Charity issues guidance to schools in England and Wales for spotting far-right extremism  

  • A charity has issued guidance to schools about spotting far-right extremism over fears that an increased number of children have been exposed to dangerous ideas during lockdown 
  • Hope Not Hate has sent the safeguarding guide to every school in England and Wales, in time for the planned full return of schools in England on 8 March 
  • The handbook is aimed at helping teachers spot signs of far-right influence after the charity’s researchers noticed that those harbouring and promoting extremist views are increasingly younger 
  • Earlier this month, a teenage leader of a neo-Nazi group was convicted for terrorism offences that began aged 13 
  • According to the anti-racism charity, social media and smartphones means children are more at risk of being exposed to extremist material than ever before, particularly with more time spent online during the pandemic 
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                Police make large scale arrests in West Mercia County Lines crackdown  

                • A two-week period last month saw police target areas in Shropshire, Herefordshire and Worcestershire 
                • Heroin, crack cocaine, cocaine and cannabis were seized during the operation, along with more than £35,000 in cash, 20 mobile phones and weapons including knives and an imitation handgun 
                • West Mercia Police officers visited ‘cuckooed’ homes believed to be used and exploited by drug dealers 
                • The police force confirmed that they identified and safeguarded vulnerable people at risk of being exploited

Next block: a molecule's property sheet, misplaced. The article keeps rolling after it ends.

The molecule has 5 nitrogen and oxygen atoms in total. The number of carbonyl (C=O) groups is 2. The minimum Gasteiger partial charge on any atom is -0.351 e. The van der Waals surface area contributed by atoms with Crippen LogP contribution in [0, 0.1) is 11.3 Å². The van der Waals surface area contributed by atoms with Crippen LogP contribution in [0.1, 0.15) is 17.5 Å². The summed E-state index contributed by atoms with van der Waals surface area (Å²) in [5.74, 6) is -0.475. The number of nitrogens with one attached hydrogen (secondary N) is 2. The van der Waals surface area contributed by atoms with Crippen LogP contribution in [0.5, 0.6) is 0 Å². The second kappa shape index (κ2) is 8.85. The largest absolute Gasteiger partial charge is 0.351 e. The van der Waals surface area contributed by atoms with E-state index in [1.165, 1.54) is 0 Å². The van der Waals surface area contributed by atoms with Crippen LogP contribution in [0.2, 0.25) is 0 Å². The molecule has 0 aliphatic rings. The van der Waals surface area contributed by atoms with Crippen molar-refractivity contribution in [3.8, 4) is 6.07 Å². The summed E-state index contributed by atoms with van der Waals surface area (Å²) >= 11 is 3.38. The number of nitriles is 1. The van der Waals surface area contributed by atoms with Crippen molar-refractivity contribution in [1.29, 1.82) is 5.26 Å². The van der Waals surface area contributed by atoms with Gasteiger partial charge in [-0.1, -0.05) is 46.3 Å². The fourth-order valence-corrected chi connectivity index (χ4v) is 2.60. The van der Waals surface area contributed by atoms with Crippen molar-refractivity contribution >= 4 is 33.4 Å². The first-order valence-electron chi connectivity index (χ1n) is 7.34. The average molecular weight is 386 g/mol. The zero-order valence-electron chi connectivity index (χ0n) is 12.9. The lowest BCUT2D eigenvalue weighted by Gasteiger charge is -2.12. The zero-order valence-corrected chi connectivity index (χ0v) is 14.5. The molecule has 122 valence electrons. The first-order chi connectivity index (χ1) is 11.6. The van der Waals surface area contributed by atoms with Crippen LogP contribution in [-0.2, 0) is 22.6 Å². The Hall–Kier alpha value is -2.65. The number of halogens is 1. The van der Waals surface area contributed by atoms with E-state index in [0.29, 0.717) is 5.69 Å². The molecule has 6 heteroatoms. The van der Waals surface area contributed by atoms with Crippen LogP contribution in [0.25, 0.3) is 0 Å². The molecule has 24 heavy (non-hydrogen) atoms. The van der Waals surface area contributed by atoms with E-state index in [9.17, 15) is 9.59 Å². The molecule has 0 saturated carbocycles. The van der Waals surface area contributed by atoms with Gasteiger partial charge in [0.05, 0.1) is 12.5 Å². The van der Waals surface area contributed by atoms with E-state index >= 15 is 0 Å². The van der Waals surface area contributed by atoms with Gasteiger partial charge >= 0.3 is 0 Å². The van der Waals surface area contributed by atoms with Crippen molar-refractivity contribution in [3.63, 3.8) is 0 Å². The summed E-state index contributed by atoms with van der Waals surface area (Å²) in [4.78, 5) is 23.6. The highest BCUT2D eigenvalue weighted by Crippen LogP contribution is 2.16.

• Officers also engaged in education activity with fast food outlets, care homes, schools, local authorities, petrol stations and travel hubs across the counties 
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                • To learn more about Child Criminal Exploitation, read our recent article here 
                • To book your place on our upcoming training: ‘An Introduction to County Lines’, select here 

                Child mental health waiting times described as ‘deeply disturbing’ 

                      • More than 1,500 children with mental health problems had waited a year or more for specialist help by the end of 2020, according to official statistics 
                      • In December 2019 the number of young people waiting longer than 52 weeks for Child and Adolescent Mental Health Services (CAMHS) stood at 589 
                      • Campaigners said the statistics were “deeply disturbing” and the sector was in crisis before Covid 
                      • Mental health minister Clare Haughey described long waits as “unacceptable” 
                      • For the full story, select here 


                          Girls doing more housework than boys during lockdown  

                          • Girls and young women aged between 14 and 24 are taking responsibility for the majority of household chores during the pandemic, leaving them less time to focus on their education, according to a new survey produced by a market research agency for the children’s charity Theirworld 
                          • Sixty-six percent of girls and women aged between 14 and 24 said they are spending more time cooking for their families as a result of the pandemic, compared with 31% of boys and men in the same age group 
                          • Women and girls are also spending more time cleaning (69%, compared with 58% of boys and men), shopping (52%, compared with 49%), and looking after siblings (28%, compared with 16%), according to a survey of 1,000 men and women aged 14-30  
                          • “There are reports that women’s equality could be pushed back by up to 10 years by the pandemic and this is a stark reminder that the fight for gender equality is ongoing,” said Sarah Brown, the chair of Theirworld 
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